On This Date: Knicks end up with the 4th pick in the 2015 NBA Draft

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May 19th 2015: Knicks end up with the 4th pick in the 2015 NBA Draft

After ending up with the 2nd worst record overall in the 2014-15 season, the worst record in franchise history, and only 1/2 game ahead of the Minnesota Timberwolves, the NBA Draft gods decided not to be nice and gave the Knicks the 4th overall pick in the NBA Draft. The crowd immediately showed disgust after deputy commissioner Mark Tatum displayed the Knicks envelope.

Immediately after the pick, Steve Mills showed a sign of disgust after realizing the team would be out of the Karl Anthony Towns sweepstakes. The Knicks did a relatively outstanding job shifting into rebuild mode early in January after their terrible start to the season. Out were JR Smith & Iman Shumpert and in came extended minutes for both Lance Thomas & Lou Amundson.

Unfortunately, a few too many clutch baskets from Tim Hardaway Jr. & Langston Galloway helped the Knicks avoid the worst record in the NBA. On the bright side, the Knicks drafted Kristaps Porzingis and the rest is history.

On This Date: Knicks fire Derek Fisher

February 8th 2016: The New York Knicks fire Derek Fisher

After compiling a 40-96 record as head coach, the Knicks fired Derek Fisher on this date in 2016. Fisher was only in the middle of his second season in a 5-year contract. Despite having a limited roster for much of the 2014-15 season, Fisher rebounded to help the Knicks reach a 22-22 record to start the 2015-16 season. However, things seemed to unravel quickly afterwards losing 9 of the next 10 games.

The trio of Carmelo Anthony, Kristaps Porzingis, and Lance Thomas (yes, Lance Thomas) helped the Knicks stay at .500 until January. However, Melo’s ankle injury against the Celtics in the middle of January sidelined him for the next several games. Lance Thomas, who provided solid defense and three-point shooting, was sidelined for three games during that losing stretch.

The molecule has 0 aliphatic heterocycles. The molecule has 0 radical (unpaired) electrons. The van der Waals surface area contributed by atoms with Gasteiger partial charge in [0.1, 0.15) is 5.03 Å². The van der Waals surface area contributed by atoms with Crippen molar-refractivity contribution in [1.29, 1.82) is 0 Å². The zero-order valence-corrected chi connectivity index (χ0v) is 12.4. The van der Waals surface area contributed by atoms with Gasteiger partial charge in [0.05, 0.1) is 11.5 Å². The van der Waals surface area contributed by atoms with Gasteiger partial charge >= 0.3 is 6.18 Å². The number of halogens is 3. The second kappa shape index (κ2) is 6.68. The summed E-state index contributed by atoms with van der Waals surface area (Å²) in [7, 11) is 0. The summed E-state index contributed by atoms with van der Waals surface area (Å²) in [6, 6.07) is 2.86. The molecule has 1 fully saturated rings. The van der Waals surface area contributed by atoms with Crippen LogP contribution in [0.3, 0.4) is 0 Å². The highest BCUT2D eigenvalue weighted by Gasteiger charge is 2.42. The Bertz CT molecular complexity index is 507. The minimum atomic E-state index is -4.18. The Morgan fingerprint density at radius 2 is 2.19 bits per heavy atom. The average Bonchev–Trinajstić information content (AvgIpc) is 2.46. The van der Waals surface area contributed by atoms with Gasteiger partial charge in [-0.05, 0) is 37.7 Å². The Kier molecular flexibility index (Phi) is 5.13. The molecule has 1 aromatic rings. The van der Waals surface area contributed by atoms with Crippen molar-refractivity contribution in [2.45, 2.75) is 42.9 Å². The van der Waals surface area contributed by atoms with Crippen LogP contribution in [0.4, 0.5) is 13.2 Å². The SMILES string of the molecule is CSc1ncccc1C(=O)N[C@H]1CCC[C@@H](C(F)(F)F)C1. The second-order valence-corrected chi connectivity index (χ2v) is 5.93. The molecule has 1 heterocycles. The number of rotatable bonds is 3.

However, it was a combination of various on-court and off-court issues that plagued Fisher’s 2015-16 season, and Knicks tenure as a whole. Fisher started the season on a rough note with the Matt Barnes controversy. Additionally, his offensive and defensive schemes left a lot to be desired. Fisher seemed committed to running the triangle offense upon being hired, but would never fully implement, coach, and execute its various intricacies. Additionally, he even began to waver from running the offense and integrated a pseudo system that had no identity or rhythm. Defensively, the Knicks continued to get torched on the pick-and-roll. The team often employed their big men to drop back to the rim allowing open layup lines.

The icing on the cake were two peculiar comments made off the court. Fisher mentioned on the Michael Kay show that he wouldn’t be disappointed if the team didn’t make the playoffs. This statement was surprising because the Knicks had a veteran-laden team and no draft picks in 2016. Additionally, he took a minor shot at impending free agent Rajon Rondo when the latter mentioned his displeasure about playing in the triangle offense.

Ultimately, Fisher’s inexperience might not have been the best match for coaching in New York; he entered the coaching ranks fresh out of retirement.

On This Date: Knicks acquire Stephon Marbury, and eleven years later, trade away JR Smith

January 5, 2004: The New York Knicks acquire Stephon Marbury

In the first major transaction of the Isiah Thomas era, the Knicks acquired Stephon Marbury in a blockbuster trade with the Phoenix Suns. The trade included the following players/picks:

Suns Acquire:

Howard Eisley
Antonio McDyess
Maciej Lampe
Charlie Ward
Draft Rights to: Milos Vujanic
Knicks 2004 1st Round Pick (Kirk Synder)
Knicks 2010 1st Round Pick (Gordon Hayward)

Knicks Acquire:

Stephon Marbury
Penny Hardaway
Cezary Trybanksi

The trade brought Marbury near to where he grew up in Coney Island. Marbury always showed New York a lot of support and spent his summers playing in Rucker Park. He was a part of Fat Joe’s Terror Squad team and was supposed to play in the highly anticipated 2003 matchup against Jay-Z’s S. Carter team. Unfortunately, the game never happened because of the infamous Northeast blackout.1

From a basketball perspective, Marbury completely changed the composition of the team. For one, the Knicks finally found a star PG who was young (Marbury was 26 at the time of the end) and dynamic.